Dr. Lohr went on to surgical and vascular surgery training, where Dr. William Malarney and Dr. George Just mentored her and fostered her interest in the vascular system, bringing patients from Puerto Rico with congenital anomalies to the hospital for her to care for. She also credits her membership in the American Venous Forum, which has always been a welcoming organization, with encouraging and honing her academic and teaching activities. She was impressed with the ability of Doctors Cranley, Comerota, Kistner and Eklof to simplify even the most complex concepts and make them straightforward. In particular, she recalls the wisdom and kindness of Dr. Tony Comerota, who, as the discussant on the first paper she presented at a national meeting, met with her beforehand to discuss the questions that he would be proposing as well as potential answers. She has continued to follow this example whenever asked to discuss papers and asks her students and residents to present from the podium as a practice session prior to their actual presentations. Adequate preparation in order to achieve the best final outcome is a hallmark of Dr. Lohr’s clinical and academic practice.
Having had early challenges as a female surgeon, Dr. Lohr enthusiastically charges other women to assume leadership roles in vascular organizations. Years ago, while in the ladies’ restroom at a meeting (there was never a line in the ladies’ restroom), she asked another female surgeon why she didn’t belong to the American Venous Forum. Dr. Lohr suggested that the woman explore becoming a member, as it was a very good group. The woman has since become more involved, has been on the Board of Directors of both the AVF and the ACP, and credits Dr. Lohr’s “stalking her in the bathroom” with these accomplishments. Dr. Lohr also points to the success of Julie Freischlag, MD, who will be the first woman president of the SVS, is the president of the Board of Regents for the American College of Surgeons, and is the current Chair of Surgery for Johns Hopkins, as evidence that the glass ceiling is moving. Passionate about encouraging women to become involved and contribute, Dr. Lohr believes that, “If you want to change the future the only way to accomplish this is to be actively involved,” even if one unintended consequence might be to lengthen the lines in the women’s restrooms.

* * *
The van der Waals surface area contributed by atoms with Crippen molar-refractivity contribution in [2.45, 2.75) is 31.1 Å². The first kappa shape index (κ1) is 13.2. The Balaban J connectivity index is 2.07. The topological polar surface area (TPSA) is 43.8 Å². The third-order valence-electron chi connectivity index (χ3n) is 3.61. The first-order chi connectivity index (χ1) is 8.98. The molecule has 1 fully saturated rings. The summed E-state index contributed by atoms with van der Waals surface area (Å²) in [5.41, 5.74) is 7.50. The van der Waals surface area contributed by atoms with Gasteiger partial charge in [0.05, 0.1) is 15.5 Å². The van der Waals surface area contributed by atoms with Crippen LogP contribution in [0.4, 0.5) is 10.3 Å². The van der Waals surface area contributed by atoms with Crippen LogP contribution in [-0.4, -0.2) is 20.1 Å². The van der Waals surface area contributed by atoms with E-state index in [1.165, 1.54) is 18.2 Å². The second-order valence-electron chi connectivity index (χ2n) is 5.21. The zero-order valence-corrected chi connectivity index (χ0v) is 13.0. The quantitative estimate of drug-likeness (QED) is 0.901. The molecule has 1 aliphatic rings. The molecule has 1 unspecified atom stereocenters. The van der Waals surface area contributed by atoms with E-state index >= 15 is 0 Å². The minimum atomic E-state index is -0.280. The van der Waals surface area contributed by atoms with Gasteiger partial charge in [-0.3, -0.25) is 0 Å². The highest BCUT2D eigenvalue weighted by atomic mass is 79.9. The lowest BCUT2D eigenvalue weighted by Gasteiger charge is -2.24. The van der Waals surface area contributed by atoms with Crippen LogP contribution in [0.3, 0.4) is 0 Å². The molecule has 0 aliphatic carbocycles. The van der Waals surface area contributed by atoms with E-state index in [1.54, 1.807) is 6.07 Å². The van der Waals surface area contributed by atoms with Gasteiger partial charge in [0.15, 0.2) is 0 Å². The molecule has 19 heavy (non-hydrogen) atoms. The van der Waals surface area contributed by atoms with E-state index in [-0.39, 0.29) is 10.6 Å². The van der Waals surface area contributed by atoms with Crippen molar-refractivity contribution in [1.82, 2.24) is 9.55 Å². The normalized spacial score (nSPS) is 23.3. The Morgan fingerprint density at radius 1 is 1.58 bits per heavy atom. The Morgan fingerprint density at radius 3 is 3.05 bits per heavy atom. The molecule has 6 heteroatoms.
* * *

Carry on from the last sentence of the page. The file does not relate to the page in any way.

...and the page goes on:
Interestingly, Dr. Lohr’s initial interest was in veterinary medicine. She would likely have become a veterinarian if that education had been offered in Wisconsin. She and her husband, Michael Reardon, whom she met at a Department of Natural Resources Youth Conservation Camp in 1978, have had several four-legged children throughout their lives. Julius Caesar, a 140-pound Rottweiler who thinks he is a lap puppy, is one of many Rottweilers that Dr. Lohr has trained over the years. She continues to work with the SPCA and animal rescue. In addition to the four-legged variety, Dr. Lohr has been the “work mom” for many two-legged students, residents and fellows over the years. Among her other interests are skiing, as well as Wisconsin Badger and Green Bay Packer football—she confesses being a Cheesehead who bleeds green and gold.
Looking back on her career over these past 30 years, Dr. Lohr is satisfied with her choice to specialize in venous disorders. She cites many aspects of her day-today practice, such as the appropriate use of compression, DVT prophylaxis and prevention, DVT treatment, and identification of thrombophilic states for allowing her to
establish long-term relationships with patients and families. These relationships have been extremely rewarding. She says, “This practice has allowed me to have the greatest impact on society, decreasing days missed from work, allowing people to be functional, improving patient functional status and quality of life.”
As she looks to the future, she sees a continuing revolution in knowledge with greater understanding of the scientific basis of venous disorders as well as even greater technical advances, making phlebology an enticing field for anyone entering practice. As her grateful colleagues, we hope that these future phlebologists will have the dedication to learning and excellence in clinical practice, the devotion to making a difference in the lives of their patients, and the commitment to teaching and inspiring the next generation of physicians that has characterized Dr. Lohr’s distinguished career.